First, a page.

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Seven Essential Skills of a Sales Trainer

Lance Cooper by .(JavaScript must be enabled to view this email address) | on April 27, 2010 | about Coaching
Seven Essential Skills of a Sales Trainer

Recently, Salman Sayed posted this question on LInkedIn ...

“What essential skills do you evaluate when hiring an external sales trainer?”

A great question.  Just as there are sales reps who are misplaced in their professions - so there are misfitted sales trainers as well.  I know many of you have experienced boring training sessions, prideful speakers, irrelevant materials, and a lack of follow up in important improvement areas.  The result?  Ineffective coaching, a lack of results, and bad atmospheres actually hampered performance and doing things better.

After thirty years of watching trainers, I’ve arranged seven essential skills for consideration when hiring a sales trainer. 

 

The Seven Essential Skills of a Sales Trainer

 

1. Asks questions, listens, and summarizes the present sale’s situation with its needs and problems.
2. Designs and presents a training solution to fill the needs and solve the problems for ‘all’ stakeholders - company, management, trainees, prospects or customers.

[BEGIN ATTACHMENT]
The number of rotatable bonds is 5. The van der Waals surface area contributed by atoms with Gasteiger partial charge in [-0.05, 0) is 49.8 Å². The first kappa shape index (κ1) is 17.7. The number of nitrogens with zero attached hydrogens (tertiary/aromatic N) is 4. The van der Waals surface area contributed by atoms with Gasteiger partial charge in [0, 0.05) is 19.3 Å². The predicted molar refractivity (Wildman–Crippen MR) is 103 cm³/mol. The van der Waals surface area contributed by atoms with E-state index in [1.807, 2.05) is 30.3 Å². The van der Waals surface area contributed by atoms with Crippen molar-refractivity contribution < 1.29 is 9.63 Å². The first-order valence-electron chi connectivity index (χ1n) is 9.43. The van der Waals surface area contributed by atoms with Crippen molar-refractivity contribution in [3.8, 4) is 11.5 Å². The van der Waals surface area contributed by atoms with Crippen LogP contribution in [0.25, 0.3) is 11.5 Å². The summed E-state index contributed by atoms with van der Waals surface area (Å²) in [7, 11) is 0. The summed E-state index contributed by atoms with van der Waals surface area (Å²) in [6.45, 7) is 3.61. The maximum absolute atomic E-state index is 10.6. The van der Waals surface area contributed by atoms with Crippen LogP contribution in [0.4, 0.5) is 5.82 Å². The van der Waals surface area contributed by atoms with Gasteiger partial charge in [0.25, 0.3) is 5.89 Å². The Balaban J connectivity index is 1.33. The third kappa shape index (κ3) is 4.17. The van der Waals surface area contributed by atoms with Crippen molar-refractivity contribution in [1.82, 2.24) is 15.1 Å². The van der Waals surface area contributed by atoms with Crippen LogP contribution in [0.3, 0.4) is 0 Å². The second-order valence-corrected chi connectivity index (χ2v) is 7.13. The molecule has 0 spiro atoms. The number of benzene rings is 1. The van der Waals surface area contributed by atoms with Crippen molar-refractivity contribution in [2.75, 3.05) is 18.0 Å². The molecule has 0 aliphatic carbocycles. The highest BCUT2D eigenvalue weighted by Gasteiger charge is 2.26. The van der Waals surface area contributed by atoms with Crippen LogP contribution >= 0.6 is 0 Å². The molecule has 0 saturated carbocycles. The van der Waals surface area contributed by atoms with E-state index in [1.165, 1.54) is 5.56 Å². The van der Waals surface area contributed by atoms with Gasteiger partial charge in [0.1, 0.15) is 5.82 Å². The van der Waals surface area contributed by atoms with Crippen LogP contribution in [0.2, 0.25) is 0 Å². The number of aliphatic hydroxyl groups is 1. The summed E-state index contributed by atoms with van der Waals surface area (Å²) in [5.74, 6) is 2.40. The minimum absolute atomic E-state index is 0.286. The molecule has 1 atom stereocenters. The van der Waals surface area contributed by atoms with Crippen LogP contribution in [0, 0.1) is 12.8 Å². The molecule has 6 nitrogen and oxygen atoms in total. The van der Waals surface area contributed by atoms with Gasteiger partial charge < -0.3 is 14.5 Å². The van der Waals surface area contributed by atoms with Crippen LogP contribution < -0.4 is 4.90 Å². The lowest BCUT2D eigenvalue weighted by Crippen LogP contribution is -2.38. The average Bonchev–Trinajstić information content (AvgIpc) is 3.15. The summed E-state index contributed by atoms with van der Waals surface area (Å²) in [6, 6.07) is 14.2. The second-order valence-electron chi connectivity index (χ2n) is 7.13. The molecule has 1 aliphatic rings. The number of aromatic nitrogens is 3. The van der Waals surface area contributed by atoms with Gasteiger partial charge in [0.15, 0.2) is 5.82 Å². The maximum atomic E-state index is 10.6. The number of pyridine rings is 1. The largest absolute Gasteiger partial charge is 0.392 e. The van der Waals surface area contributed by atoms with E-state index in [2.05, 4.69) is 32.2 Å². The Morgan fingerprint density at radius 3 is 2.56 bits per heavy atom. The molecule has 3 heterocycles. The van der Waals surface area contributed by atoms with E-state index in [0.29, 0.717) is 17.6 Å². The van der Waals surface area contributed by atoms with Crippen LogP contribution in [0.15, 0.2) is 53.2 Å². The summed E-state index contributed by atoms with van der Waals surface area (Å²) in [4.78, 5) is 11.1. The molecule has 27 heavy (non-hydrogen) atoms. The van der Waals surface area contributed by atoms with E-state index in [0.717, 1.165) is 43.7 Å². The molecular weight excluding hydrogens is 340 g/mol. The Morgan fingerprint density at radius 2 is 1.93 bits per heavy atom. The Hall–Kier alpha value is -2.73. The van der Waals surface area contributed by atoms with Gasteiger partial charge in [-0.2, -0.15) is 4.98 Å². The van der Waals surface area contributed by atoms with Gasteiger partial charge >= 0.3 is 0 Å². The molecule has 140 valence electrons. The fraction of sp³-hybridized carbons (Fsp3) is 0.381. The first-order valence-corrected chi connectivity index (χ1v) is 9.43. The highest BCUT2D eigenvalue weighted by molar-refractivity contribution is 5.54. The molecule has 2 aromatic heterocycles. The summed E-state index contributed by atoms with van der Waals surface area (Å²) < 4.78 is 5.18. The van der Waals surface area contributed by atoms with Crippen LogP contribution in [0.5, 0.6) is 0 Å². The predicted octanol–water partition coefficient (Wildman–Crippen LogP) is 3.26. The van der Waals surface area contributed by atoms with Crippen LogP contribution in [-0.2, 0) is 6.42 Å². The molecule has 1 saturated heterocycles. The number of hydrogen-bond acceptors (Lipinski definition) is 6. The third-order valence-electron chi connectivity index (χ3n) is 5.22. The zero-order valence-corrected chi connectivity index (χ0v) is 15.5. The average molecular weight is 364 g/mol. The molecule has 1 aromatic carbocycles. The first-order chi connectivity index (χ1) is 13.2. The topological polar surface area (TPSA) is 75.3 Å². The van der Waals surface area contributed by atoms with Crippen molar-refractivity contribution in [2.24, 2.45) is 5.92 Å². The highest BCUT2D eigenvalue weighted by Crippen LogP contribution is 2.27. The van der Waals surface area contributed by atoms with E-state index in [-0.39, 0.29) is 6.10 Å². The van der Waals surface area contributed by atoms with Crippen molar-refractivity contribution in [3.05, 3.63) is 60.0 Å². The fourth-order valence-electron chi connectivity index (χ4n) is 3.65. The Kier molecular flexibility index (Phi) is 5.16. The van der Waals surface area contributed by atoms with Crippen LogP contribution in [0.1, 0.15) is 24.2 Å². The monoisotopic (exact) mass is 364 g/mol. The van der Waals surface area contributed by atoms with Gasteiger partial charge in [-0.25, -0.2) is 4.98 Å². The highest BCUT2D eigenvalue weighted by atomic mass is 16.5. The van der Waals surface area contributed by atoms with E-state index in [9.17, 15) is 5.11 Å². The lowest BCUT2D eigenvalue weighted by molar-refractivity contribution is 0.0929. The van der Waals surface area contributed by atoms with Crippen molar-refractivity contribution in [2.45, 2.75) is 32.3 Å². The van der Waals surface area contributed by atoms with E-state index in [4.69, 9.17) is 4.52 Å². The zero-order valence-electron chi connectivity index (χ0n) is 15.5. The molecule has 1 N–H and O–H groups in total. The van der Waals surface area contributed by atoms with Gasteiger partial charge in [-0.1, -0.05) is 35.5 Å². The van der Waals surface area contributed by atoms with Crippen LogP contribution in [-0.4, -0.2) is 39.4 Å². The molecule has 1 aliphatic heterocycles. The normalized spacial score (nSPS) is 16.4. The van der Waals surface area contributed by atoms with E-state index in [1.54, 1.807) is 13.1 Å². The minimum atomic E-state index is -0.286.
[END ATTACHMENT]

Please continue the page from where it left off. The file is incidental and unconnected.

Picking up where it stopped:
3. Creates a measurement process, with management, to monitor and validate improvement in important steps or habits leading to desired results.
4. Includes a follow up series of weekly activities (in-the-field with manager accountabilities) lasting a minimum of 6-8 weeks for simple solutions ... or a 3 month to 1 year or more series of phases for more complex ones - like installing cultural changes and systems in recruiting or coaching.
5. Plans how to arrange training so that both new hires and experienced sales reps benefit.
6. Makes sure, with thought out introductions and involvement, that the sales managers are champions for any skills or habits taught them or the sales force.
7. Uses an experiential or facilitative training process (brainstorming, flip charts, group discussion, awards, games, etc.) as opposed to classroom lecture.

To evaluate these skills, watch how sales trainers handle themselves.  Do they listen?  Do they ask questions?  Do they paraphrase or summarize when needs are discussed.  Check how they answer questions like, “How would you handle experienced and inexperienced reps in the same class? or, What follow up process do you believe to be important? or, How should we measure habit and behavior change leading to results?”

Now, go out and hire a trainer.  And be careful.  Treat this as you would when hiring talented salespeople.  The choice you make will impact retention, first year production, and overall team production. Lance.

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